A shrinking true fleet market in the UK during 2017 can be attributed to a combination of Brexit and new tax policies, according to Dataforce.

The UK’s 2.54 million new car registrations, while remaining above the 10-year average, represented a 5.8% drop from 2016’s figures.

Out of the EU’s five largest economies, the UK was the only country to see its true fleet market contract. Spain (+12.5%), France (+7.2%), Italy (+6.2%) and Germany (+2.1%) all bested records from last year.

These gains by other European nations, Dataforce reports, came in spite of significant political events which had the potential to affect markets and derail growth in the fleet sector.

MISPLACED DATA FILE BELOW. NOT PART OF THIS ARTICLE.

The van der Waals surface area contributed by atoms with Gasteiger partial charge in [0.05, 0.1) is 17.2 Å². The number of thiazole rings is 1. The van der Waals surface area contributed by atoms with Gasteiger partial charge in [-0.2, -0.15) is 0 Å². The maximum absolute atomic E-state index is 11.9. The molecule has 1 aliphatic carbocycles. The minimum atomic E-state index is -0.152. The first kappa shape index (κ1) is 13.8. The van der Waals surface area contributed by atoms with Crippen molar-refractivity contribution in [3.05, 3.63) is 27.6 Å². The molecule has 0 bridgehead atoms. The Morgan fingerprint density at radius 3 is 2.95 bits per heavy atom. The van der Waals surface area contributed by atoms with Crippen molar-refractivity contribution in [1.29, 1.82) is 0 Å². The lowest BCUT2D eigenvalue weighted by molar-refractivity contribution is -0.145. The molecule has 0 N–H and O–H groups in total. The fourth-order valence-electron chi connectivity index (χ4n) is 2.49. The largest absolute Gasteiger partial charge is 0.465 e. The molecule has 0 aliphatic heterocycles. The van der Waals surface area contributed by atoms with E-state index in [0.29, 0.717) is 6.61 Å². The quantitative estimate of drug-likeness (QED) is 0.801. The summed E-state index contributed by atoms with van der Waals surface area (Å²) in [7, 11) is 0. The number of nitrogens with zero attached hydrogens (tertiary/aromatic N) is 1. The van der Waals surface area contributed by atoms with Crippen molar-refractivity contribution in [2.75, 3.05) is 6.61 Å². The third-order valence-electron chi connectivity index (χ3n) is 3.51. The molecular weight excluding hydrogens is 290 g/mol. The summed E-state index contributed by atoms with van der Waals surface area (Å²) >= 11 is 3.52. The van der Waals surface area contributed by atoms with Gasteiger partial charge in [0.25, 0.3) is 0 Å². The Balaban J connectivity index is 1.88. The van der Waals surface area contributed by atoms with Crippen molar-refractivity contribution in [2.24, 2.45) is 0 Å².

Spain, for instance, saw a resurgent Catalonian independence movement deliver a destabilising referendum result, while France contested a controversial presidential election.

Dataforce said that the UK’s relatively poor performance was “no doubt influenced by the new wave of vehicle taxes implemented from April 1 and the triggering of Brexit, which in the eyes of the population, remains shrouded in mystery, as to just what this will mean for them post March 29, 2019”.

While one half of the UK’s top 10 brands showed improvements on results this year – with some growing at rates of double digits – other companies posted significant losses. Ford achieved the top spot, followed by Vauxhall, Volkswagen, Mercedes-Benz and Nissan.

Kia became the newest entry into the top 10, expanding 2017 fleet sales by 6.5%.